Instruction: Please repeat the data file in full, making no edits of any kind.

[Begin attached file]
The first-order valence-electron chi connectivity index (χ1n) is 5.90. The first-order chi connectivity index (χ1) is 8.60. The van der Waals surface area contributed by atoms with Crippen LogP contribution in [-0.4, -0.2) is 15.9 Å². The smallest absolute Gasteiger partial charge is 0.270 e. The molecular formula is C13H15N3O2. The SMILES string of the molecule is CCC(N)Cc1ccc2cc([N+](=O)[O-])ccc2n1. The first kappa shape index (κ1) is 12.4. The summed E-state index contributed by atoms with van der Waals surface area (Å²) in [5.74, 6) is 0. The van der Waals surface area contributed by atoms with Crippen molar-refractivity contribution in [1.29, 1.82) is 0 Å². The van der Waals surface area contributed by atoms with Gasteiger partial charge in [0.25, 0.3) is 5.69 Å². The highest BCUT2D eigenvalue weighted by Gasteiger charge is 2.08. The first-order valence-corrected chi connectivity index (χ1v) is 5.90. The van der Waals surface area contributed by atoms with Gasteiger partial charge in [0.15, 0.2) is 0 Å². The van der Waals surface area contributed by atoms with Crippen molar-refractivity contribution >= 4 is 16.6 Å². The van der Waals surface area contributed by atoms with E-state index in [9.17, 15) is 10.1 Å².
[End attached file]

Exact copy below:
The first-order valence-electron chi connectivity index (χ1n) is 5.90. The first-order chi connectivity index (χ1) is 8.60. The van der Waals surface area contributed by atoms with Crippen LogP contribution in [-0.4, -0.2) is 15.9 Å². The smallest absolute Gasteiger partial charge is 0.270 e. The molecular formula is C13H15N3O2. The SMILES string of the molecule is CCC(N)Cc1ccc2cc([N+](=O)[O-])ccc2n1. The first kappa shape index (κ1) is 12.4. The summed E-state index contributed by atoms with van der Waals surface area (Å²) in [5.74, 6) is 0. The van der Waals surface area contributed by atoms with Crippen molar-refractivity contribution in [1.29, 1.82) is 0 Å². The van der Waals surface area contributed by atoms with Gasteiger partial charge in [0.25, 0.3) is 5.69 Å². The highest BCUT2D eigenvalue weighted by Gasteiger charge is 2.08. The first-order valence-corrected chi connectivity index (χ1v) is 5.90. The van der Waals surface area contributed by atoms with Gasteiger partial charge in [0.15, 0.2) is 0 Å². The van der Waals surface area contributed by atoms with Crippen molar-refractivity contribution >= 4 is 16.6 Å². The van der Waals surface area contributed by atoms with E-state index in [9.17, 15) is 10.1 Å².